Battlefield: Bad Company - game review

Date: 2008-06-30 12:03:00
The review was based on the X360 version. Also applies to the PS3 version

This is the second time we encounter a situation in which the installment of the core PC cycle appears only on consoles. After Modern Combat , there is the long-awaited Bad Company , in which the creators try to show that the idea of the conquest mode and focusing on multiplayer games does not have to be the domain of the Battlefield series. I say "they try" because the result is that the multiplayer keeps a high level, but the single player campaign already cries out to heaven for vengeance.

Trailers presenting the atmosphere of the single player mission promised an interesting storyline with excellent humor. And it really is. The story begins when the soldier we animate, Preston Marlowe, goes to B Company (also known as Bad Company), in which the army gathers only adventurers who stand before a military court every now and then. These soldiers are naturally destined to go to war as cannon fodder. Preston is put on a team made up of all the interesting characters - Haggard (a hot-tempered guy who likes explosives), Sweetwater (a typical good American college boy) and Sergeant Redford, trying to make sure all his actions always stick to his plan .

Their first joint task in the war against the Russians is successful, but along the way they encounter unknown mercenaries working for the enemy. None of the heroes would have thought about this fact anymore if Sweetwater had not told his companions that the mercenary army was paid for with gold bars. The grim prospect of dying in combat for a regular army and the opportunity to find more of the precious metal makes the four of them decide to desert in search of mercenaries and their fortune.

The plot itself looks quite interesting and focuses only on the actions of our heroes. This means that it is not known exactly where we are fighting, or why the war with the Russians broke out. Everything revolves around the brave four of us and the gold they are looking for. I have to admit that such a solution - although it does not allow for an in-depth understanding of the atmosphere of war - fits perfectly into the light topic that BF: BC deals with.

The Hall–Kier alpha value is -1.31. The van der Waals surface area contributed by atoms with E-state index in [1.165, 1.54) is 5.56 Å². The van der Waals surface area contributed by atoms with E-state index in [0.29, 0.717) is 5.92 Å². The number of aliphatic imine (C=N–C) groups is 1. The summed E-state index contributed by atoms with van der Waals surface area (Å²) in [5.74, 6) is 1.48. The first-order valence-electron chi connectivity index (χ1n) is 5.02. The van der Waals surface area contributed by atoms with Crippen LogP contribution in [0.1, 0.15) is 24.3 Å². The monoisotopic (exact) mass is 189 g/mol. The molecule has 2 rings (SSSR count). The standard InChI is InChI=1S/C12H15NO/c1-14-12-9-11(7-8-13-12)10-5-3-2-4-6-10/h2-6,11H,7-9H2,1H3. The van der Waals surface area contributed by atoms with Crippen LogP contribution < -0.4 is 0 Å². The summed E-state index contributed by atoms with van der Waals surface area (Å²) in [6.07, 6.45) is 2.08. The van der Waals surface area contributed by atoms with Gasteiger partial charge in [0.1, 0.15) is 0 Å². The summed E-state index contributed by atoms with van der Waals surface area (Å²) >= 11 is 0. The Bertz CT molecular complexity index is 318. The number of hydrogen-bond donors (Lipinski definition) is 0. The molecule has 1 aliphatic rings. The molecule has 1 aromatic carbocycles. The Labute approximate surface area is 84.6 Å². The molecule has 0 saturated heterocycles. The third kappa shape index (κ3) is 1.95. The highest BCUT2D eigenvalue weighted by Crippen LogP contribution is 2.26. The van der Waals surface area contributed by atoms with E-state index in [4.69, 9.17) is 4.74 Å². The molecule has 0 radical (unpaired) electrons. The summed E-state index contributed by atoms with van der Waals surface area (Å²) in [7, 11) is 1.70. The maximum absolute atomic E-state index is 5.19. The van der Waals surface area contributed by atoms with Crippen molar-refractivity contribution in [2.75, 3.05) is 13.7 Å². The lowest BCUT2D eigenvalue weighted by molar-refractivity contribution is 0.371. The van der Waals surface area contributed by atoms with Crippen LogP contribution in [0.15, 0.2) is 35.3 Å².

The mentioned humor manifests itself not only in the plot and dialogues of the characters, but also in the sound - in the menu we hear an interesting variation on the war march known from the first part of the series under the title Battlefield 1942. Later, during the game itself, we can listen to the calm sounds of the radio installed in a captured car.

What's wrong with single-player then? The efforts of scriptwriters and musicians have been thwarted by the poorly made artificial intelligence of opponents and our allies. Every time we stand face to face and barrel to barrel with an enemy, they do little or nothing to protect themselves from our bullets. Crouching is unfortunately the peak of their capabilities. Driving vehicles by NPCs is also tragic: sometimes the driver gets stuck on a stone or a tree and will not reach the battlefield. I would like to add that our companions are also practically unable to drive. It is regrettable that the only strong point of the opponents is their numbers, and their colleagues from B company - their immortality.

What's more, although the developers tried to diversify the game with vehicles, the use of stationary weapons, or the destruction of walls, famous even before the premiere, monotony quickly creeps in. Bad Company is based on a scheme, according to which we have to get to a designated place, and then clear the area of enemies and possibly blow something up or take it with us on a further journey. At the end there is a regrouping, and then we fly from the beginning - we go to the next point, we fight there, smash something and steal. Over and over again. There are also occasional technical errors. For example, I came across a helicopter which, due to its forward lean, should move, but was still in one place all the time. Moreover, this machine was constantly attacked by surface-to-air missiles, but it did not seem to bother it - it did not completely destroy it.

The single player mode in practice looks like that at the beginning it is nice and pleasant, then it gets boring, and in the end the only thing keeping the player awake are cutscenes filled with humorous dialogues. It seems the Battlefield franchise has always been, is and will be the online gaming series. I think that's why in BF: BC the lack of the option to play in cooperation with another player is very painful. Fortunately, the multiplayer mode makes up for the single's shortcomings more than enough.